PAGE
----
“The other challenge is, I don’t know about services here, I am not satisfied because sometimes I see him coming by himself (the patient) to the clinic and going back, I don’t know what happens with the doctor, I am not satisfied.” (Caregiver)
Plans and efforts to improve mental health services
With all the challenges explained in this study, mental health authorities at district and national level had some plans in place to improve the situation. However, it was not clear how realistic these plans were, given the challenges they also acknowledged. They talked about various strategies like bringing back essential drug kits, integrating mental health in primary health care, revising diploma nursing training programs to strengthen mental health, and sending people to specialize in mental health:
“The first strategy is that we are bringing back the essential drug kits, the second strategy which is parallel with that, is that we have been working on integrating mental health services into the primary health care … the third strategy is that, as a section, we have started meeting with our colleagues from the Training Unit, Nursing Director, and other stakeholders to see how we can bring back the mental health training for diploma…” (Nurse-midwife)
“There are efforts made to get a doctor who has gone for mental health degree, he is called Peter (not his real name) and went for studies to Lushoto, we expect that when he comes back he will help us. Another one is expected to graduate soon also from Lushoto, may be when these two come they may help us with this problem. But convincing nurses and doctors to specialize in mental health, it’s a little bit difficult.” (District Mental Health Coordinator)
When asked on what needed to be done to improve mental health services at the health facility, patients, caregivers, and care providers gave many suggestions including patients being exempted from treatment costs, expanding the service area, having more competent health care providers, having more days or time for service, more and advanced investigations being done for patients, prioritizing and strengthening mental health services, and to reduce waiting time. Health care providers, particularly, needed to be given some risk allowance and motivation for the work they did.
This study reveals limited mental health services which were being offered at Temeke hospital including outpatient clinic, counselling for drug abusers, and psycho-education. This corroborates findings from low income countries which show that many health service organization requirements for mental health care are absent [10, 18]. Having limited mental health services makes it very difficult to meet the diverse needs of patients who visit health facilities for treatment and care. It was acknowledged that patients sought informal mental health support from various places but their last resort was at the hospital. When patients were not able to get service from elsewhere, including from traditional healers, they believed they would get it at the hospital. Seeking informal mental health care is a known practice in sub-Saharan Africa and people who are often sought include traditional healers and spiritual leaders . The majority of clients use both the traditional and biomedical models of treatment . The behaviour of seeking treatment is embedded within contextual cultural milieu, reflecting community beliefs, experiences, religion, and spirituality . However, it is not part of the aim of this study to discuss in details mental health treatment seeking behaviour of participants.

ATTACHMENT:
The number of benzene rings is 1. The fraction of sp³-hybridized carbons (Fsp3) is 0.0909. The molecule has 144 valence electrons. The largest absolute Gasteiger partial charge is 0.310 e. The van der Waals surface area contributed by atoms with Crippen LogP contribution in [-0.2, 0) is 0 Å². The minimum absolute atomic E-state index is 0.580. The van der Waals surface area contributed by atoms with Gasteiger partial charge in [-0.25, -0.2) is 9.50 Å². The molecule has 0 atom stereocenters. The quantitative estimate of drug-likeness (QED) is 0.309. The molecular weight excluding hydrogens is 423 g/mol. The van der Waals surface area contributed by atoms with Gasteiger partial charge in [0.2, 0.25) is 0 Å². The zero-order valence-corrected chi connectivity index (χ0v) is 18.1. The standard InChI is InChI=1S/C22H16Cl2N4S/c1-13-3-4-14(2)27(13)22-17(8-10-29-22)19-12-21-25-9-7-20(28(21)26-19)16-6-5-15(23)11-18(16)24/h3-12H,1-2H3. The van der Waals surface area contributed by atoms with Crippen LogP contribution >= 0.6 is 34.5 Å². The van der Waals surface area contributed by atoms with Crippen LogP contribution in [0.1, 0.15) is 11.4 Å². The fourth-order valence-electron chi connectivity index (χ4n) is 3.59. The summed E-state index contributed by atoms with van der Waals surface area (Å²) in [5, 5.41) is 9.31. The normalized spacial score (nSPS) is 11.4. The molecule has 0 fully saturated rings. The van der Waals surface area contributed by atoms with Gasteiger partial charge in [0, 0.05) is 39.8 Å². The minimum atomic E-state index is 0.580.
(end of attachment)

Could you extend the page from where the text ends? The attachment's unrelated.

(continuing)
Three major themes which emerged from this study are discussed. These are resource challenges, environmental/system challenges, and satisfaction with mental health services.
This study reveals mental health resource challenges that Temeke health facility was facing, including inadequate mental health training, inadequate human resource for mental health, lack of psychiatric wards and associated services, limited space for service provision and worn out buildings, and inadequate diagnostic and treatment equipment. This can be explained by what is known about low and middle income countries where mental health resources are very scarce and investment is minimal. Mental disorders do not attract global health policy attention and expenditures are very low due to lack of political will and prioritization [11, 12]. This situation reiterates the importance of mental health leadership and governance in the country and the need for the government to play its role in guiding and overseeing the mental health system, as emphasized by WHO. This means strategic policy and legislative framework have to be in place, and if they are, then effective oversight and accountability mechanisms have to be established . Mental health systems strengthening in low and middle income countries is strongly being advocated for, with focus on capacity-building of researchers, policy makers, and planners . If these actions are not taken, then mental health services cannot be expected to improve in these countries, and the challenges experienced will keep on existing. In the following paragraphs specific resource challenges that were revealed in this study are discussed in detail.